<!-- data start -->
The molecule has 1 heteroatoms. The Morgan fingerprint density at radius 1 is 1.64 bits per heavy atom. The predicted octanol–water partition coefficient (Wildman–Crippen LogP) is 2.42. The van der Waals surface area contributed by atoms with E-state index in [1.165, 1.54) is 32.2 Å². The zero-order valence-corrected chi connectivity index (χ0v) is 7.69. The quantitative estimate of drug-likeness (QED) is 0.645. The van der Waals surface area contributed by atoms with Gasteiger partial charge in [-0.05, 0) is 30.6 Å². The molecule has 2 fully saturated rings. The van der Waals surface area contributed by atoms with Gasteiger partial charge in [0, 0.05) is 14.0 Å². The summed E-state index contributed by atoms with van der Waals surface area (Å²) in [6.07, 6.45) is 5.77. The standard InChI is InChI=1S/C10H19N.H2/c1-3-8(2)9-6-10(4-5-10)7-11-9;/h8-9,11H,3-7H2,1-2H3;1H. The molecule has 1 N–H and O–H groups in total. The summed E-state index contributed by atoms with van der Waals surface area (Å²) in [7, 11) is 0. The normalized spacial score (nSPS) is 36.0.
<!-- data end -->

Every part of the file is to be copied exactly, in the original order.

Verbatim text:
The molecule has 1 heteroatoms. The Morgan fingerprint density at radius 1 is 1.64 bits per heavy atom. The predicted octanol–water partition coefficient (Wildman–Crippen LogP) is 2.42. The van der Waals surface area contributed by atoms with E-state index in [1.165, 1.54) is 32.2 Å². The zero-order valence-corrected chi connectivity index (χ0v) is 7.69. The quantitative estimate of drug-likeness (QED) is 0.645. The van der Waals surface area contributed by atoms with Gasteiger partial charge in [-0.05, 0) is 30.6 Å². The molecule has 2 fully saturated rings. The van der Waals surface area contributed by atoms with Gasteiger partial charge in [0, 0.05) is 14.0 Å². The summed E-state index contributed by atoms with van der Waals surface area (Å²) in [6.07, 6.45) is 5.77. The standard InChI is InChI=1S/C10H19N.H2/c1-3-8(2)9-6-10(4-5-10)7-11-9;/h8-9,11H,3-7H2,1-2H3;1H. The molecule has 1 N–H and O–H groups in total. The summed E-state index contributed by atoms with van der Waals surface area (Å²) in [7, 11) is 0. The normalized spacial score (nSPS) is 36.0.